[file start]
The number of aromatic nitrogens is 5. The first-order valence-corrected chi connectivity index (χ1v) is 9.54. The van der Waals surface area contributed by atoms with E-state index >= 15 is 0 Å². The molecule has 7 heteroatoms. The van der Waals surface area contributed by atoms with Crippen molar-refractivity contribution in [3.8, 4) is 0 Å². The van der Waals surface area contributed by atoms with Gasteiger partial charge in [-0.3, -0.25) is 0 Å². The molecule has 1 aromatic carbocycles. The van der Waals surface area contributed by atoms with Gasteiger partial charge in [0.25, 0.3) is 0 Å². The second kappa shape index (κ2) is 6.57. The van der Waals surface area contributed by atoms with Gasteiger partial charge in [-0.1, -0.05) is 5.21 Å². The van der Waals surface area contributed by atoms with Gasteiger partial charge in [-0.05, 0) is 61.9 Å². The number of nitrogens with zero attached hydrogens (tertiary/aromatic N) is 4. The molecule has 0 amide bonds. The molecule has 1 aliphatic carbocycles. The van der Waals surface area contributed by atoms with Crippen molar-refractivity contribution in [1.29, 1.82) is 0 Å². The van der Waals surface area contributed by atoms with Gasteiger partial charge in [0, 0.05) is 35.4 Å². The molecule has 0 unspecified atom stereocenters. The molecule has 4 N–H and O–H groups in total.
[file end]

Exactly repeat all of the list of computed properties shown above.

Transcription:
The number of aromatic nitrogens is 5. The first-order valence-corrected chi connectivity index (χ1v) is 9.54. The van der Waals surface area contributed by atoms with E-state index >= 15 is 0 Å². The molecule has 7 heteroatoms. The van der Waals surface area contributed by atoms with Crippen molar-refractivity contribution in [3.8, 4) is 0 Å². The van der Waals surface area contributed by atoms with Gasteiger partial charge in [-0.3, -0.25) is 0 Å². The molecule has 1 aromatic carbocycles. The van der Waals surface area contributed by atoms with Gasteiger partial charge in [0.25, 0.3) is 0 Å². The second kappa shape index (κ2) is 6.57. The van der Waals surface area contributed by atoms with Gasteiger partial charge in [-0.1, -0.05) is 5.21 Å². The van der Waals surface area contributed by atoms with Gasteiger partial charge in [-0.05, 0) is 61.9 Å². The number of nitrogens with zero attached hydrogens (tertiary/aromatic N) is 4. The molecule has 0 amide bonds. The molecule has 1 aliphatic carbocycles. The van der Waals surface area contributed by atoms with Crippen molar-refractivity contribution in [1.29, 1.82) is 0 Å². The van der Waals surface area contributed by atoms with Gasteiger partial charge in [0, 0.05) is 35.4 Å². The molecule has 0 unspecified atom stereocenters. The molecule has 4 N–H and O–H groups in total.